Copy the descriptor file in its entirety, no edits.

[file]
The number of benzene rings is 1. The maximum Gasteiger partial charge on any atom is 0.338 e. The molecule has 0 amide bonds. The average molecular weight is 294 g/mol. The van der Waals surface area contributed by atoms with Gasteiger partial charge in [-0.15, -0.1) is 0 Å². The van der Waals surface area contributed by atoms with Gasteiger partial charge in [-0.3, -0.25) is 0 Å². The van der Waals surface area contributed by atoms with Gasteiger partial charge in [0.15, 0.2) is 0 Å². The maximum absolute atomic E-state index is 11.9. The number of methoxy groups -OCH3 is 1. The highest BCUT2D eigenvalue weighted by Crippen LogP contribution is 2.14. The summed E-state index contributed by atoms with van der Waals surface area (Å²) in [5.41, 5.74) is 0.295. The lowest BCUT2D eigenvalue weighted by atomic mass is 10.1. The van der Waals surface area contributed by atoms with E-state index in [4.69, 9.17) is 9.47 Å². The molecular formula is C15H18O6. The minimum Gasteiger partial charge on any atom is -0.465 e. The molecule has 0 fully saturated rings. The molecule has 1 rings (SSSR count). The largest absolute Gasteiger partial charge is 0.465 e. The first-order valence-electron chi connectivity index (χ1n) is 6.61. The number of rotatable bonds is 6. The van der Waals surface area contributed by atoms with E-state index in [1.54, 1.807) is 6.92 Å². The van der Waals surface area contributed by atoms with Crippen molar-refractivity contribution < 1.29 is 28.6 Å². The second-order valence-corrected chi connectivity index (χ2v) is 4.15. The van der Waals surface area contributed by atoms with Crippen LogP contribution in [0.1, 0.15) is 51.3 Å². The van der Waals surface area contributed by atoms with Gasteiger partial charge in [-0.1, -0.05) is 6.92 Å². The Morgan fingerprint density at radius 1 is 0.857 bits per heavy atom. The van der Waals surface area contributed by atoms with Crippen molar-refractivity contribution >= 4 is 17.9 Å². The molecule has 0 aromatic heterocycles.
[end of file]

The number of benzene rings is 1. The maximum Gasteiger partial charge on any atom is 0.338 e. The molecule has 0 amide bonds. The average molecular weight is 294 g/mol. The van der Waals surface area contributed by atoms with Gasteiger partial charge in [-0.15, -0.1) is 0 Å². The van der Waals surface area contributed by atoms with Gasteiger partial charge in [-0.3, -0.25) is 0 Å². The van der Waals surface area contributed by atoms with Gasteiger partial charge in [0.15, 0.2) is 0 Å². The maximum absolute atomic E-state index is 11.9. The number of methoxy groups -OCH3 is 1. The highest BCUT2D eigenvalue weighted by Crippen LogP contribution is 2.14. The summed E-state index contributed by atoms with van der Waals surface area (Å²) in [5.41, 5.74) is 0.295. The lowest BCUT2D eigenvalue weighted by atomic mass is 10.1. The van der Waals surface area contributed by atoms with E-state index in [4.69, 9.17) is 9.47 Å². The molecular formula is C15H18O6. The minimum Gasteiger partial charge on any atom is -0.465 e. The molecule has 0 fully saturated rings. The molecule has 1 rings (SSSR count). The largest absolute Gasteiger partial charge is 0.465 e. The first-order valence-electron chi connectivity index (χ1n) is 6.61. The number of rotatable bonds is 6. The van der Waals surface area contributed by atoms with E-state index in [1.54, 1.807) is 6.92 Å². The van der Waals surface area contributed by atoms with Crippen molar-refractivity contribution < 1.29 is 28.6 Å². The second-order valence-corrected chi connectivity index (χ2v) is 4.15. The van der Waals surface area contributed by atoms with Crippen LogP contribution in [0.1, 0.15) is 51.3 Å². The van der Waals surface area contributed by atoms with Gasteiger partial charge in [-0.1, -0.05) is 6.92 Å². The Morgan fingerprint density at radius 1 is 0.857 bits per heavy atom. The van der Waals surface area contributed by atoms with Crippen molar-refractivity contribution >= 4 is 17.9 Å². The molecule has 0 aromatic heterocycles.